The European Union (EU) is changing drastically. There was a time when the Brussels-based organisation used to sideline Taiwan and give preference to its economic ties with China instead. However, with China’s best friend Angela Merkel no longer in power, a stark change is noticeable. So, the EU is now promoting better ties with Taiwan and ignoring the threat of disturbing relations with the Chinese.
How Angela Merkel had converted EU into a pro-China power:
Angela Merkel had her own China agenda during her 16-year stint as the German Chancellor. After the 2008 global financial crisis, Merkel decided to alleviate the German economy by encouraging closer economic engagement with Beijing. The German industry and cat exporters found an opportunity for exponential growth in the growing Chinese market. This came to be known as wandel durch handel (change through trade) in German policy.
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Merkel had a clear approach- follow better economic relations with China and ignore issues like human rights violations or Taiwan’s independent status. German automobile companies like Volkswagen and manufacturing giants like Siemens benefitted from Merkel’s policies and increased their footprint in the Chinese market.
How Merkel compelled EU to ignore Taiwan:
It was not a problem as long as Merkel wanted to boost Berlin’s ties with Beijing. However, the German Chancellor also sought to improve relations between the EU and China and ease out any bilateral trade tensions.
Merkel, therefore, forced the intergovernmental organisation to deepen its ties with China. In fact, the EU was even forced to silence criticism against China when Merkel functioned as the Brussels-based body’s de facto leader.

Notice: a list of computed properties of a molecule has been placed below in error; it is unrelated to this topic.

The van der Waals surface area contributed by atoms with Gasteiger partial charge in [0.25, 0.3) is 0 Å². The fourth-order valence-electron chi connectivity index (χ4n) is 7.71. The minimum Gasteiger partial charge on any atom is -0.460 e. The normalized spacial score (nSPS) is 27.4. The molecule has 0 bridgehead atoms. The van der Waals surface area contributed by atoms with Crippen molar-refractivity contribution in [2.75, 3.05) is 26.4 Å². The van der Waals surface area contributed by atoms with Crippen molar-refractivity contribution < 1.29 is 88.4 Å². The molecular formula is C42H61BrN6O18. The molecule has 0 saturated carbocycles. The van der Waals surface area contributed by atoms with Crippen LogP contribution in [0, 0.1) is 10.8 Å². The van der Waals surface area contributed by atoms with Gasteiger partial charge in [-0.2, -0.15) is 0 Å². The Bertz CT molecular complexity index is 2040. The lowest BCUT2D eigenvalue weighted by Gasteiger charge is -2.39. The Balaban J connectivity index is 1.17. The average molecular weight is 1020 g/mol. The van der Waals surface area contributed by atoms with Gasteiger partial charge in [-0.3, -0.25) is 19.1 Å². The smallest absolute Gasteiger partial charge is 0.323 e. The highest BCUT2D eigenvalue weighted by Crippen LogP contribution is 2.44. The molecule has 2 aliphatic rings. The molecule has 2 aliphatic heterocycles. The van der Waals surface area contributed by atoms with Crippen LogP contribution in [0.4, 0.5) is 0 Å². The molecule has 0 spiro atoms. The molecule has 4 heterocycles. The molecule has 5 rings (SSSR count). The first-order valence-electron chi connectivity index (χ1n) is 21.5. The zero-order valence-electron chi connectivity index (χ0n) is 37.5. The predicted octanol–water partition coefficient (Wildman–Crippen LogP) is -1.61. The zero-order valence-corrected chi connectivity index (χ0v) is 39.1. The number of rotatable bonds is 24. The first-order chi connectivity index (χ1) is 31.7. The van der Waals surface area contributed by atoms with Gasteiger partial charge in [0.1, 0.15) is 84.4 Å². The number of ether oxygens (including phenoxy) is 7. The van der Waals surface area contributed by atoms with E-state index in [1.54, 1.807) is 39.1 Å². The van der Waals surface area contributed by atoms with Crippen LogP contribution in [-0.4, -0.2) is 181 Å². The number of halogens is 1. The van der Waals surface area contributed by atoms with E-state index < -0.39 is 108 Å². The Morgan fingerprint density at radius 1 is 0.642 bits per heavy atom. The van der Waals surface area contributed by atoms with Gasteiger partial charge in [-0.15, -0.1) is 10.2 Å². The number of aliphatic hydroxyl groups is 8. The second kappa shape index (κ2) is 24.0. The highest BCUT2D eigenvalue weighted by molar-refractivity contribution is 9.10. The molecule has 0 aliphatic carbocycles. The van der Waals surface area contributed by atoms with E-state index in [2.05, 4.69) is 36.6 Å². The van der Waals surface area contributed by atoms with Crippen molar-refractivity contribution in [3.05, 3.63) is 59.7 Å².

On the issue of Taiwan, Germany almost echoed the ‘One China policy’ last year, when it was found that the German Foreign Ministry website had replaced Taiwan’s official flag with a white flag.
A German Foreign Ministry spokesperson had then said, “You know Taiwan’s special status, you know our position, our ‘one China policy,’ we have no diplomatic relations with Taiwan, and Taiwan is not a country we recognize, so this is not surprising. When we introduce regions of the world, we distinguish them from countries with diplomatic ties.”
How EU is warming up to Taiwan after Merkel’s exit:
Much to China’s dismay, Merkel’s exit has irreversibly changed the EU’s character. Germany has a new Chancellor in the form of Olaf Scholz, and a new coalition government has taken charge of Germany with the single mandate of making China’s life miserable.
In a ‘Coalition Agreement’ signed by the new German government, it has been laid out that China will be treated as a “systemic rival”. This is for the first time that Germany has referred to the red rogue nation as a systemic rival. The agreement also commits to working out a “comprehensive China strategy” as part of the joint EU-China policy, “to be able to realize our values and interests in the systemic rivalry with China.”
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The effect of Merkel’s exit and installation of an anti-China regime is already reverberating across the EU. In fact, even before Merkel’s exit, the European Parliament adopted an unprecedented report on EU-Taiwan relations and cooperation in October.
In early November, the Parliament sent its first-ever delegation to the island nation of Taiwan. The delegation even met with senior Taiwanese government officials and civil society organisations, in a bid to learn from Taiwan’s experiences in combating foreign interference.
In fact, the EU and Taiwan have already found common ground against China in the field of cybersecurity and resilience, which has further expanded the scope for diplomatic engagement between the two sides.
Meanwhile, even small EU countries like the Czech Republic and Lithuania are openly encouraging better relationships with Taiwan. Lithuania had gone as far as deciding to have a “Taiwanese Representative Office” in its capital city – Vilnius. Despite China’s attempts to punish Lithuania for encouraging closer ties with Taiwan, the EU has supported the Baltic nation.
Recently, the EU declared that it is ready to “stand up against all types of political pressure and coercive measures” against any of its members. The EU has thus left China shocked by suddenly expanding its support for the island nation of Taiwan. Merkel’s exit might have therefore paved the way for Taiwan’s recognition in the world at large.
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